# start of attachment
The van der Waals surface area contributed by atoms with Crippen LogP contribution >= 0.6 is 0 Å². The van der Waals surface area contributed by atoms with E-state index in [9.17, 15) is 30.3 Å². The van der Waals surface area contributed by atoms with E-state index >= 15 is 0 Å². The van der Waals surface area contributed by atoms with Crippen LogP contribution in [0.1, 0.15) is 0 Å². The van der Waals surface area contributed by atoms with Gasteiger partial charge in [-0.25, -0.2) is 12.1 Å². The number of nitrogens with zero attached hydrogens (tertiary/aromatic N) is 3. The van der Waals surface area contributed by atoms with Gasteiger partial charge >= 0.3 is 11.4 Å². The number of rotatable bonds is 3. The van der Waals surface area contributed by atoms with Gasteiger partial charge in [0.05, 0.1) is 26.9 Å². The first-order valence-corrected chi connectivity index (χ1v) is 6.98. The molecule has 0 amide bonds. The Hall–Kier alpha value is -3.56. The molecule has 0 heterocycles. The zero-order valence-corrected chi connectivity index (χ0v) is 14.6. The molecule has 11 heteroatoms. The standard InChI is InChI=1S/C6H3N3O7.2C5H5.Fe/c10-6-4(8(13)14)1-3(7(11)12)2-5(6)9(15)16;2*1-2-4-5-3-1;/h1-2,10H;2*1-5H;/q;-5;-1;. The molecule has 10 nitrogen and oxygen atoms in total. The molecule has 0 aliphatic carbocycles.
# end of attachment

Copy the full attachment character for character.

The van der Waals surface area contributed by atoms with Crippen LogP contribution >= 0.6 is 0 Å². The van der Waals surface area contributed by atoms with E-state index in [9.17, 15) is 30.3 Å². The van der Waals surface area contributed by atoms with E-state index >= 15 is 0 Å². The van der Waals surface area contributed by atoms with Crippen LogP contribution in [0.1, 0.15) is 0 Å². The van der Waals surface area contributed by atoms with Gasteiger partial charge in [-0.25, -0.2) is 12.1 Å². The number of nitrogens with zero attached hydrogens (tertiary/aromatic N) is 3. The van der Waals surface area contributed by atoms with Gasteiger partial charge >= 0.3 is 11.4 Å². The number of rotatable bonds is 3. The van der Waals surface area contributed by atoms with Gasteiger partial charge in [0.05, 0.1) is 26.9 Å². The first-order valence-corrected chi connectivity index (χ1v) is 6.98. The molecule has 0 amide bonds. The Hall–Kier alpha value is -3.56. The molecule has 0 heterocycles. The zero-order valence-corrected chi connectivity index (χ0v) is 14.6. The molecule has 11 heteroatoms. The standard InChI is InChI=1S/C6H3N3O7.2C5H5.Fe/c10-6-4(8(13)14)1-3(7(11)12)2-5(6)9(15)16;2*1-2-4-5-3-1;/h1-2,10H;2*1-5H;/q;-5;-1;. The molecule has 10 nitrogen and oxygen atoms in total. The molecule has 0 aliphatic carbocycles.